Commemorating the 86th anniversary of the birth of the Swedish Diplomat
On the occasion of a new anniversary of the birth of Raoul Wallenberg we pay tribute to one of the most heroic figures of our time, a Gentile, a citizen of neutral Sweden, who, in Second World War Europe, risked his life to save the lives of tens of thousands of Hungarian Jews from the clutches of the machinery of extermination of Nazi Germany.
Using the flag of his country as a cover for his activities and displaying unmatched courage, Wallenberg sheltered the Jews in safe places and gave them documents which were supposed to render them immunity. He was thus able to demonstrate that a single person can change the course of History, as long as he or she is imbued with sufficient courage and determination. This is the immortal lesson of Wallenberg’s life, an example for the following generations in Latin America and Europe.
Tragically, Wallenberg disappeared without leaving trace after he was captured by the Soviet troops which, in January 1945, took control of Budapest. Where and when he died is still a matter of conjecture. Nevertheless, his name remains alive in a glorious manner. On behalf of the International Raoul Wallenberg Committee that the non- governmental organisation Casa Argentina en Jerusalem promotes, as part of its programme ”Righteous Gentiles,” we remember this 4th of August, 1998 the 86th anniversary of the birth of the Swedish diplomat, a true ‘hero without a grave’.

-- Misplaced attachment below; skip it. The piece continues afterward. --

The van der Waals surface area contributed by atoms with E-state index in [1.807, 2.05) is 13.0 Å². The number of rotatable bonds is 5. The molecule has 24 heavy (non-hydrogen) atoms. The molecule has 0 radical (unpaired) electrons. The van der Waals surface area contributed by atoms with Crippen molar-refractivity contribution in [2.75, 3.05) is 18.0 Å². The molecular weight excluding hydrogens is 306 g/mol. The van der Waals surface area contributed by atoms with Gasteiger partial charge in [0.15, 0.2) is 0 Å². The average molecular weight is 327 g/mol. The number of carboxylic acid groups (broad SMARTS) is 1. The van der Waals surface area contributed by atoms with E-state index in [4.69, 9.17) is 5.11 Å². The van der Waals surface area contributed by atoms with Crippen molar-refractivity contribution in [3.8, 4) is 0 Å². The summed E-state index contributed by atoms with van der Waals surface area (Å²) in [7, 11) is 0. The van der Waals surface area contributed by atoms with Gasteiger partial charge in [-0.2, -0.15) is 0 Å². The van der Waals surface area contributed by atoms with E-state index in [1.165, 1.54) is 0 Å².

We cannot close this declaration without referring to an unprecedented symbol which places Argentina in a privileged position in the concert of nations; a symbol which by nature is linked to the heroic feat of Wallenberg: The Commemorative Mural for the Victims of the Holocaust and those assassinated in the terrorist attacks at the Embassy of Israel and the AMIA, installed in the Metropolitan Cathedral of Buenos Aires. We ask today, honouring the memory of someone who risked his own life to save the lives of others, that anyone visiting the Mural should reflect on the meaning of life and the way it can resurrect from the ruins of extermination. Let us remember, for ever, the price that humanity – and in particular the Argentine people – have had to pay throughout history when it was unable or unwilling to protect freedom of expression, a dear right we must always see to it that it is never subdued. It is precisely the freedom of expression of all our truths which we should safeguard, more than any form of physical defence, from the dictatorships which, in all periods of human life, have endeavoured to eliminate through torture, terror and persecution the natural differences that ought to exist in a civilised community
By Sir Sigmund Sternberg, Tom Lantos and Baruch Tenembaum.